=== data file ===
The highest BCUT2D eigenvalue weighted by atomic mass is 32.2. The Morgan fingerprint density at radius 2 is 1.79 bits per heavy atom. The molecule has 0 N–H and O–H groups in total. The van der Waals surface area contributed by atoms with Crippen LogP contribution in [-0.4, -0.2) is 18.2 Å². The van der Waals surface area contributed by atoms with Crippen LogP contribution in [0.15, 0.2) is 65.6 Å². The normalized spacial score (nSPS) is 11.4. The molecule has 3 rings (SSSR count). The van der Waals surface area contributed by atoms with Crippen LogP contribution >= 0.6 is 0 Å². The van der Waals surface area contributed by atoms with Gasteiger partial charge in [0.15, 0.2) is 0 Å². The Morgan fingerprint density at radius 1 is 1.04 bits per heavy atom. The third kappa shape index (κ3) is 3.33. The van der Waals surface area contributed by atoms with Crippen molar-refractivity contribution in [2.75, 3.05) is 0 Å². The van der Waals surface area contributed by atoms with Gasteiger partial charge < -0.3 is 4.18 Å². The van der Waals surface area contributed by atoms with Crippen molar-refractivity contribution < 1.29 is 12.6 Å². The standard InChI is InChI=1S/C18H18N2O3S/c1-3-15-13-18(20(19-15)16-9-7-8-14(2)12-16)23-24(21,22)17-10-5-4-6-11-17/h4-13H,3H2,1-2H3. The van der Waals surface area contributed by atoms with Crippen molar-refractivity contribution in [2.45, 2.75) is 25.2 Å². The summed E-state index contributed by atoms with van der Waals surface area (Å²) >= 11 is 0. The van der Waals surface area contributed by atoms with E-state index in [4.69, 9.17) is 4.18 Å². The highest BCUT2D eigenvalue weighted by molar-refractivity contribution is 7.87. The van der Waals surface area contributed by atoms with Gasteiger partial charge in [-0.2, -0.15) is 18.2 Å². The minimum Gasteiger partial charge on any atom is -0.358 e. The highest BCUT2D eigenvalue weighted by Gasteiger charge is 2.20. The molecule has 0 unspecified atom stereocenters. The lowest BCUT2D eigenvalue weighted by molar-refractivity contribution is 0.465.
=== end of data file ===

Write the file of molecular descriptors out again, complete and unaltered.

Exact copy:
The highest BCUT2D eigenvalue weighted by atomic mass is 32.2. The Morgan fingerprint density at radius 2 is 1.79 bits per heavy atom. The molecule has 0 N–H and O–H groups in total. The van der Waals surface area contributed by atoms with Crippen LogP contribution in [-0.4, -0.2) is 18.2 Å². The van der Waals surface area contributed by atoms with Crippen LogP contribution in [0.15, 0.2) is 65.6 Å². The normalized spacial score (nSPS) is 11.4. The molecule has 3 rings (SSSR count). The van der Waals surface area contributed by atoms with Crippen LogP contribution >= 0.6 is 0 Å². The van der Waals surface area contributed by atoms with Gasteiger partial charge in [0.15, 0.2) is 0 Å². The Morgan fingerprint density at radius 1 is 1.04 bits per heavy atom. The third kappa shape index (κ3) is 3.33. The van der Waals surface area contributed by atoms with Crippen molar-refractivity contribution in [2.75, 3.05) is 0 Å². The van der Waals surface area contributed by atoms with Gasteiger partial charge < -0.3 is 4.18 Å². The van der Waals surface area contributed by atoms with Crippen molar-refractivity contribution < 1.29 is 12.6 Å². The standard InChI is InChI=1S/C18H18N2O3S/c1-3-15-13-18(20(19-15)16-9-7-8-14(2)12-16)23-24(21,22)17-10-5-4-6-11-17/h4-13H,3H2,1-2H3. The van der Waals surface area contributed by atoms with Crippen molar-refractivity contribution in [2.45, 2.75) is 25.2 Å². The summed E-state index contributed by atoms with van der Waals surface area (Å²) >= 11 is 0. The van der Waals surface area contributed by atoms with E-state index in [4.69, 9.17) is 4.18 Å². The highest BCUT2D eigenvalue weighted by molar-refractivity contribution is 7.87. The van der Waals surface area contributed by atoms with Gasteiger partial charge in [-0.2, -0.15) is 18.2 Å². The minimum Gasteiger partial charge on any atom is -0.358 e. The highest BCUT2D eigenvalue weighted by Gasteiger charge is 2.20. The molecule has 0 unspecified atom stereocenters. The lowest BCUT2D eigenvalue weighted by molar-refractivity contribution is 0.465.